Eating seasonally during the Spring months can be a delightful experience, as it offers a wide array of fresh and vibrant produce. In-season fruits and vegetables, such as strawberries, asparagus, peas, artichokes, and radishes, are not only delicious but are also packed with nutrients that are beneficial for our health. Eating seasonal produce not only supports local farmers and reduces the carbon footprint associated with food transportation but also offers an opportunity to connect with the changing seasons and the natural rhythms of the earth.
And after sampling what Spring has to offer, most would chuck the food scraps in the garbage...But what happens to them next? I think most would assume that their food garbage just decomposes in the landfill like last week's takeout in the back of the fridge. Not so, my friends. Landfills are huge garbage cans designed to hold stuff. They are tightly packed and anaerobic and proper decomposition requires insects and bacteria and oxygen to occur. So even with efforts to eat for the season and help mama earth, those scraps are going to sit in there indefinitely. Yep, indefinitely. Like a really, really long time. Years. Giving off methane. The most dangerous greenhouse gas. Food waste drives global warming.
Let’s get some perspective. As usual, the U.S. is number one in throwing away food - some 40 million tons annually. In fact, wasted food takes up most of the space in our landfills and 22% of our garbage is methane producing. If food waste were a country, it would come in third after the United States and China in terms of impact on global warming. Because of course, the U.S. is number one for causing climate change in general. So guess what my eco-friendly peeps? We drive climate change as much as corporations do...with our kitchen scraps.
If you care enough about Mother Earth to stop buying plastic, then care enough to stop the kitchen scrap madness. The first step is to stop buying food you won’t eat. We all succumb to the idea that this is the day we’re going to start eating healthier, only to toss all that wilted kale and moldy spinach out two weeks later. Just stop. If you’re not going to actually eat it, don’t buy it. Second, use the food you buy. All of it. While researching for this post, I learned that the white sort of tasteless part of the melon is nutrient dense (!) and can be turned into pickles, chutney, or used in stir fry. All the skins and trimmings of veggies can be used in vegetable stock. Use everything you can. You will save $$$. Win-win.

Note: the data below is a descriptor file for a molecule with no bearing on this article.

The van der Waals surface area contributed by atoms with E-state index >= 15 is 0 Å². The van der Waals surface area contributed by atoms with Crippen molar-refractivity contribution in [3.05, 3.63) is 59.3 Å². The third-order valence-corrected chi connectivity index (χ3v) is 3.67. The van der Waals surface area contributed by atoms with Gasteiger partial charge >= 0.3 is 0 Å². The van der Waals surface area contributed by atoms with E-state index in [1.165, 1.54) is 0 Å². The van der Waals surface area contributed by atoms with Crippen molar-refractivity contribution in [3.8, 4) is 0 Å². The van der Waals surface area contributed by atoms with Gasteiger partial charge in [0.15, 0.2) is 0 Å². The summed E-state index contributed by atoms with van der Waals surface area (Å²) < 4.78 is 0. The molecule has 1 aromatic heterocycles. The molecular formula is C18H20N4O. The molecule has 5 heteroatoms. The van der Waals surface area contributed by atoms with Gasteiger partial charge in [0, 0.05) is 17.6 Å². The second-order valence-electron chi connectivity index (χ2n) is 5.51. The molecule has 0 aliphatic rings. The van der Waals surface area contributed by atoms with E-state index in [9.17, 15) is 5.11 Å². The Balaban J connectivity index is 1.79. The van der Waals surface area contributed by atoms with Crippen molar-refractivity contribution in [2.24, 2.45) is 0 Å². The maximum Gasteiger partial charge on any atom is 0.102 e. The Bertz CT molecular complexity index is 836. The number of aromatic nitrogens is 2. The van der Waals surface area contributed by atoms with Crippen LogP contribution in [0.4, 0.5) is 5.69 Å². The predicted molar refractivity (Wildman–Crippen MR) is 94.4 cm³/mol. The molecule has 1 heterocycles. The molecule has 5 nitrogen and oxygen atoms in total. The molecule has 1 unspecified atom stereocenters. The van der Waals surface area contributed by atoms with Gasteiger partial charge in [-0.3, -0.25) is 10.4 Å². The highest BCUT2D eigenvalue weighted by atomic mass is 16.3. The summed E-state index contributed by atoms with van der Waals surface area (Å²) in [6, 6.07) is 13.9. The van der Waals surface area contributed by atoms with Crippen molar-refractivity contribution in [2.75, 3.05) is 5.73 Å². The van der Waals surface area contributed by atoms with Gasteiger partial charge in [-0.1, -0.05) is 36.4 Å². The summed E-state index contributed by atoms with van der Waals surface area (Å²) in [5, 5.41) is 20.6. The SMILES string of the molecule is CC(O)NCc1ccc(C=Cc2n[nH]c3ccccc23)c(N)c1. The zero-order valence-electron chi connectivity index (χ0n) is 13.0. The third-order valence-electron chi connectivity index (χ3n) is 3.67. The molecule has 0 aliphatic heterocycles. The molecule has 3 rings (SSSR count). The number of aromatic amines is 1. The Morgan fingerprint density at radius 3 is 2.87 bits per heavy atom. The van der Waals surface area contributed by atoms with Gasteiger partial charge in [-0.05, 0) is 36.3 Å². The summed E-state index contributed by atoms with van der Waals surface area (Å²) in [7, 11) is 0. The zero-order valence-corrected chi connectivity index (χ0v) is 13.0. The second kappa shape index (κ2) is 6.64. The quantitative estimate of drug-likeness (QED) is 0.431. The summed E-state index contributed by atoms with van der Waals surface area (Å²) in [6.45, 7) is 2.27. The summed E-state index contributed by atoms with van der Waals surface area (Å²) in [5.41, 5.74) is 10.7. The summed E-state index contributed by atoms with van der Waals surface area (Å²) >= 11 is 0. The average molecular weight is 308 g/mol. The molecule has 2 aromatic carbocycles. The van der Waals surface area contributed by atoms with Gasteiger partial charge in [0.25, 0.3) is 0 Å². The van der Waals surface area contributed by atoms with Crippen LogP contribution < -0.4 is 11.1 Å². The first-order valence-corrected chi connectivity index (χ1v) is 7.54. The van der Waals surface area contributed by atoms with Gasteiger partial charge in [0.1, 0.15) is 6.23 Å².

Storing food appropriately will also help to prevent unnecessary food waste. Did you know carrots and lemons do best in jars of water? Avoid washing berries until you're ready to eat them, and you'll find they stay fresh longer. Furthermore, our food wax wraps allow food to breathe and prolongs the life of lettuce, spinach, cheeses, etc. while reducing the need for plastic cling wrap. Another win-win.
Finally, wasted food should become compost. Some are even blessed with a municipality that has curbside “yard waste.” Just keep a lidded can under the sink and everything compostable goes in; cooked food scraps, coffee ground filters, used paper towels, onion peels, watermelon rinds etc. That bin along with lawn clippings and raked leaves gets picked up weekly, and is mechanically composted so the compostable food waste bags, cat hair, soiled pizza boxes, as well as used bamboo toothbrush heads and tired loofah sponges can all turn into soil eventually.
If you’re not as fortunate to have that available from the city, home composting is a thing. If you live in a moderate climate and have a yard, the possibilities are endless. Do some research because there are about a billion ways to DIY; from rolling bins to a pile you manually manage, with worms, with roaches (turns out they’re really good at breaking down things and they have some that can’t climb so they’re contained.) Read our blog Composting 101 for tips on how to get started. However you find that works for you, it’s not smelly or all that hard and you get wonderfully nutrient rich soil to add to your garden and houseplants!
If you live in an apartment or in a more hostile (dry,hot) climate, see if you can find a service. If you are local to Las Vegas, you can utilize Viva la Compost. Put the waste in their provided bucket, and have it picked up biweekly. Voila.
Climate change is real. We contribute to it daily with our lazy habits. Baby steps lead to lasting change, so make a commitment to cut down on your output of food waste. Mother Earth will thank you!